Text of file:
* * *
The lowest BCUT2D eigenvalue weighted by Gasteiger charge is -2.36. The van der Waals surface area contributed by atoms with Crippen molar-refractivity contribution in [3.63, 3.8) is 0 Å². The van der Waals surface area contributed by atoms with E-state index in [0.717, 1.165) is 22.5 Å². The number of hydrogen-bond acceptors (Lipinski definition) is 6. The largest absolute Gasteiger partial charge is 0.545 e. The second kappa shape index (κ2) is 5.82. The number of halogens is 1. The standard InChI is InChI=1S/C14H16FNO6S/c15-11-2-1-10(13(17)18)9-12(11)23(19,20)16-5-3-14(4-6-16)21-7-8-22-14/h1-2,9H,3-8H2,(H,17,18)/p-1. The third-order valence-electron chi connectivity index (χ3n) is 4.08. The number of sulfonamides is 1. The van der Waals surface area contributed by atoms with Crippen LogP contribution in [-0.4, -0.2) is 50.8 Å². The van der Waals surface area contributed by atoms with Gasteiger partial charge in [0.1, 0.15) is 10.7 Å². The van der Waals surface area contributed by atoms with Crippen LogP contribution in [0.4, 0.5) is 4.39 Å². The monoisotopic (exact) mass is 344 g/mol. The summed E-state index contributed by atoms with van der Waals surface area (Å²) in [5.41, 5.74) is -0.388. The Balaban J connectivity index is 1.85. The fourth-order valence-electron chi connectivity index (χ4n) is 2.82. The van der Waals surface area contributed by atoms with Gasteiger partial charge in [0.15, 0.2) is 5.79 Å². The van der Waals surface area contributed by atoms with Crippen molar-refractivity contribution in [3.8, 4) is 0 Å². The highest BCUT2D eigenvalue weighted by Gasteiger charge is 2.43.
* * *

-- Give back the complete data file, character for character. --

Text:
The lowest BCUT2D eigenvalue weighted by Gasteiger charge is -2.36. The van der Waals surface area contributed by atoms with Crippen molar-refractivity contribution in [3.63, 3.8) is 0 Å². The van der Waals surface area contributed by atoms with E-state index in [0.717, 1.165) is 22.5 Å². The number of hydrogen-bond acceptors (Lipinski definition) is 6. The largest absolute Gasteiger partial charge is 0.545 e. The second kappa shape index (κ2) is 5.82. The number of halogens is 1. The standard InChI is InChI=1S/C14H16FNO6S/c15-11-2-1-10(13(17)18)9-12(11)23(19,20)16-5-3-14(4-6-16)21-7-8-22-14/h1-2,9H,3-8H2,(H,17,18)/p-1. The third-order valence-electron chi connectivity index (χ3n) is 4.08. The number of sulfonamides is 1. The van der Waals surface area contributed by atoms with Crippen LogP contribution in [-0.4, -0.2) is 50.8 Å². The van der Waals surface area contributed by atoms with Gasteiger partial charge in [0.1, 0.15) is 10.7 Å². The van der Waals surface area contributed by atoms with Crippen LogP contribution in [0.4, 0.5) is 4.39 Å². The monoisotopic (exact) mass is 344 g/mol. The summed E-state index contributed by atoms with van der Waals surface area (Å²) in [5.41, 5.74) is -0.388. The Balaban J connectivity index is 1.85. The fourth-order valence-electron chi connectivity index (χ4n) is 2.82. The van der Waals surface area contributed by atoms with Gasteiger partial charge in [0.15, 0.2) is 5.79 Å². The van der Waals surface area contributed by atoms with Crippen molar-refractivity contribution in [3.8, 4) is 0 Å². The highest BCUT2D eigenvalue weighted by Gasteiger charge is 2.43.